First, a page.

Have you ever wondered how animals are named and categorized? Names like Puma concolor, Amblycastor fluminis, and Aluterus scriptus may seem arbitrary at first glance, but they are very deliberate, and a new collaborative publication between a Colgate emeritus professor and his former student helps explain how this naming is done.
For those without a background in Latin, naming classification systems can become confusing. In order to simplify this practice, Jann E. Vendetti, PhD, and her former professor, Roy D. and Margaret B. Wooster Professor of the Classics Emeritus Robert Garland, created 10 strategies to refer to when naming species. These strategies, enumerated in their Journal of Natural History article, “Species name formation for zoologists: a pragmatic approach,” adhere to the International Code of Zoological Nomenclature.
It is important to know that there are two components to naming animals: a genus and species. This structure creates a universal system that allows scientists to discuss and document them.
“What started out as a guide for myself turned into a manuscript on how to use Latin to name species,” Vendetti said. “Because I don’t actually know the rules for Latin or how to functionally use it as a language, I needed a co-author and Latin expert to make sure I’d done it correctly and improve the manuscript. I thought that it was fitting to ask Professor Garland because he was the first professor to introduce me to Darwin, and later I became an evolutionary biologist.”
For the first strategy, all that is needed as a species name is a Latin noun (a possessive descriptor) that appropriately describes something that relates to the animal to be named. In this instance, the word being chosen as the species can be singular or plural. The second strategy utilizes Latin verbs that focus on the characteristics of the animal. The verb can be singular or plural. The third strategy uses Latin singular nouns as a species name, to describe the genus. These nouns must relate to an aspect of the animal in some way. Similarly the fourth uses singular, non-Latin nouns to describe the genus. Keep in mind that gender agreement is irrelevant for the previous strategies. In other words, the suffix of the genus and the species do not have to agree.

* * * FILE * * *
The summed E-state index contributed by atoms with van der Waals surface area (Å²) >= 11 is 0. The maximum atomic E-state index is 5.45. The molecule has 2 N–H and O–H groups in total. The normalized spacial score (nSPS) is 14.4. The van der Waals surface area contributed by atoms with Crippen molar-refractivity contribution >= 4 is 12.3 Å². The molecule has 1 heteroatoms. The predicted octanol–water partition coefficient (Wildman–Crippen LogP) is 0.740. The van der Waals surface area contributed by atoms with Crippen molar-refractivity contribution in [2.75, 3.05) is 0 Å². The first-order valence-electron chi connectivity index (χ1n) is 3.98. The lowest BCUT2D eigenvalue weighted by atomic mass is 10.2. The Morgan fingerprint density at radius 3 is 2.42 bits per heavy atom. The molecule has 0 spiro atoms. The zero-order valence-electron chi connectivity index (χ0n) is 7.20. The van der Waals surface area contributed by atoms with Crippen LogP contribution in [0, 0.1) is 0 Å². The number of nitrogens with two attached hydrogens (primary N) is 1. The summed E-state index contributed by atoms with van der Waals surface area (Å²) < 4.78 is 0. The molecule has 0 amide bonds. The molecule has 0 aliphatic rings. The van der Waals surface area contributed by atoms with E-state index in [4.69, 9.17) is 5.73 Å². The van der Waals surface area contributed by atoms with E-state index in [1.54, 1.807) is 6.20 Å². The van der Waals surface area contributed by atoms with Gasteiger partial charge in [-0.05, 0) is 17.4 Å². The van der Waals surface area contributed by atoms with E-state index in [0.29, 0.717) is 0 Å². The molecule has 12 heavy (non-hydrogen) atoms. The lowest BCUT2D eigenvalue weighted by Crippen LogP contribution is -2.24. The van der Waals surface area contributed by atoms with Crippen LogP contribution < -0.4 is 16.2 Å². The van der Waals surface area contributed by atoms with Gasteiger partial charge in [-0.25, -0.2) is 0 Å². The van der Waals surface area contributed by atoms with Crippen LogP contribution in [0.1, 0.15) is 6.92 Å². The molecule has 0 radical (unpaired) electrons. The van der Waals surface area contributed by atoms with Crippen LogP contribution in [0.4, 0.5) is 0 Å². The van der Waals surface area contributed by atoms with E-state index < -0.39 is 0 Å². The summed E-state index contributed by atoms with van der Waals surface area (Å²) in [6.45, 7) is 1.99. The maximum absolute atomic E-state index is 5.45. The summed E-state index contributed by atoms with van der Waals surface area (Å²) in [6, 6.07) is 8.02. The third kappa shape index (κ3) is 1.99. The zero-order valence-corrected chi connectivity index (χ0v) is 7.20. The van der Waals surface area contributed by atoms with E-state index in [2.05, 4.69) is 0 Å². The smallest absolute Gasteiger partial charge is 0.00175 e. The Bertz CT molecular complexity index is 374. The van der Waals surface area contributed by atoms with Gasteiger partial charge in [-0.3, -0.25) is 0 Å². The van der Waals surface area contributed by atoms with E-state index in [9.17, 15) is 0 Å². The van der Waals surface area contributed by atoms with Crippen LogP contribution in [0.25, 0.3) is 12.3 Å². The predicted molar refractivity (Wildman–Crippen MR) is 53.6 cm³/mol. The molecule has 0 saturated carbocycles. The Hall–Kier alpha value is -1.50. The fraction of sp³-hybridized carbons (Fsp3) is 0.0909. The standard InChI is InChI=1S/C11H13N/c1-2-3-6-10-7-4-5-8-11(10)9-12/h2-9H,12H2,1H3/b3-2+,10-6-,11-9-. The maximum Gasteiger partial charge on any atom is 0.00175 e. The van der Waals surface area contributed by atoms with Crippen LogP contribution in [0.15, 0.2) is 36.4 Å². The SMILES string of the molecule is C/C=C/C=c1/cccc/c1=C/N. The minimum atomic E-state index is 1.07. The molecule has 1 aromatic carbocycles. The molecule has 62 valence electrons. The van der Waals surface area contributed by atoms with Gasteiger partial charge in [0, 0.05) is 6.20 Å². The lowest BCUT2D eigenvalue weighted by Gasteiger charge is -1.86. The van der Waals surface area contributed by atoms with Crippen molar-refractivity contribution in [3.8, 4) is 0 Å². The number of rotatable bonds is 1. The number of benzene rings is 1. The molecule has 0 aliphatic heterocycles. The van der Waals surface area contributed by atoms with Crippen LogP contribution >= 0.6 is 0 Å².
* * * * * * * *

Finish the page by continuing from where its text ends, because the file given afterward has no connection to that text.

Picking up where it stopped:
The fifth strategy allows species to be named after a person or group. Depending on the name, modifications of the word’s suffix are needed in order to adhere to Latin grammatical rules. The following strategy uses singular Latin adjectives that are in agreement with the gender of the genus. The seventh uses singular Latin words that describe actions performed by the animal. The eighth strategy alters the names of places or locations into Latin adjectives. Since the word is altered, it can be in any language as long it is written using the Latin alphabet. Additionally, gender is relevant and must agree with strategies five through eight, and the words selected must have a degree of relevance.
The second to last strategy is more complex since it utilizes compound words that can be in Latin, Greek, or a mixture of both where gender is disregarded. This strategy requires knowledge of several grammatical rules in order to be executed properly. The final strategy allows the author to create a word that can be pronounced and is tailored to the species. Before using this strategy, the other nine should be considered first. By using these ten guidelines, naming new species becomes simpler, and established names are no longer arbitrary.
Garland said, “The article is an example of the fruitful interaction between science and the humanities, while demonstrating as well how professors and students can help each other to grow.”